A short history of the discrimination and persecution of the European Roma and their fate under Nazi rule
Wansee Haus - Berlin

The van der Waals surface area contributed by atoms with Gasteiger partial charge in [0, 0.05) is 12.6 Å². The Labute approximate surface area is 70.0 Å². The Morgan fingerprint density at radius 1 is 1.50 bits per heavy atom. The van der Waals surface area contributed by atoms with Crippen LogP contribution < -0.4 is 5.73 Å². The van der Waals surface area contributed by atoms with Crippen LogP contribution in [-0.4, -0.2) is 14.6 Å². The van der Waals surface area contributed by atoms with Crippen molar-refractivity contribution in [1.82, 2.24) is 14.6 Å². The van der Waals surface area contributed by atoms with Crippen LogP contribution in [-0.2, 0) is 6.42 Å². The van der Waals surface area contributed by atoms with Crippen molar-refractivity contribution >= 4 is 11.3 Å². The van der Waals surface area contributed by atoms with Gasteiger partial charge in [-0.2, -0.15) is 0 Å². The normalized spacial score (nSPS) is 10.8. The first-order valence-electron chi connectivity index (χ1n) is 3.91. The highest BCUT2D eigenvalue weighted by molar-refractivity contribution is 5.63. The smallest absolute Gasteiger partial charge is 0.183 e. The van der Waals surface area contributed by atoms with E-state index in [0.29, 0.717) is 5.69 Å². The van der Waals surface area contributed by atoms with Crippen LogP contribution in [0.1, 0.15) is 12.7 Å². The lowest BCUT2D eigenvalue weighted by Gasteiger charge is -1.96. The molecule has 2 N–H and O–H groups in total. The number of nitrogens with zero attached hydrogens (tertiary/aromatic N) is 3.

In 1980, the German Sinti proposed the establishment of a cultural center for their people at Dachau as a sign of recognition and compensation for the persecution and suffering of the European Gypsies by the Nazis. The municipality of Dachau harshly rejected this proposal, however, stating that the citizens of that town had already been stigmatized sufficiently by the sinister memories that the name Dachau evokes; the Gypsies would only add to the negative image of the community. When some of the younger Sinti, together with some of the older ones who survived the concentration camps announced a hunger strike at Dachau to draw the attention of the public to their claim, the district magistrate threatened them with one year of prison if they came to Dachau, by citing the domestic right to evict trespassers. The Sinti Roma came despite the threat of consequences. When they tried to enter the ground of the former concentration campCnow a memorialC they were told: "Go away, you disturb the peace of the dead, this is the dignified place!." But Romani Rose, the speaker for the young Sinti, replied "if anyone has the domestic right in this place it is we, the survivors of the victims." It was not until the film Holocaust aroused new discussions about Nazi crimes, that the mass murder of the Roma committed by the Nazis and their collaborators finally won the attention of the public, thus stimulating at least the recognition of the widely unknown fate of the Roma under the Nazis, and leading for the first time to an unbiased investigation of the facts. A number of researches have since been published, which not only focus on this forgotten chapter of Holocaust history, but which also cast light upon the continuous discriminatory policy towards the Roma since the end of World War II. This paper will present a compilation of these new relevant articles and books. As to their fate, Roma and Jews seem to be kinsfolk. Both peoples lived in Europe for centuries without a territory of their own, subjected to arbitrary treatment and legislation by the settled peoples, scattered and driven from place to place again and again in search of new homes and secure means of livelihood, discriminated against because of their "being different." The Roma are believed to have lived as peasants in the region of Punjab, northeast India, which they left about 1,000 years ago. The reasons for their migration are not clear; it is highly probable that they were expelled by Muslim invaders. On their way through the Middle East, Armenia and Byzantium, they obviously made several attempts to settle. During the 9th and 14th centuries massacres of Gypsy communities in the Middle East are documented. Other documents note that Romani tribes reached Europe as peaceful immigrants around the beginning of the 14th century. They are recorded as having been in Crete in 1322, and in the Balkans as early as 1378. While some of the Gypsies in Eastern Europe became sedentary, in Western Europe they were mostly tolerated as migrant workers only, thus developing a special pattern of migration.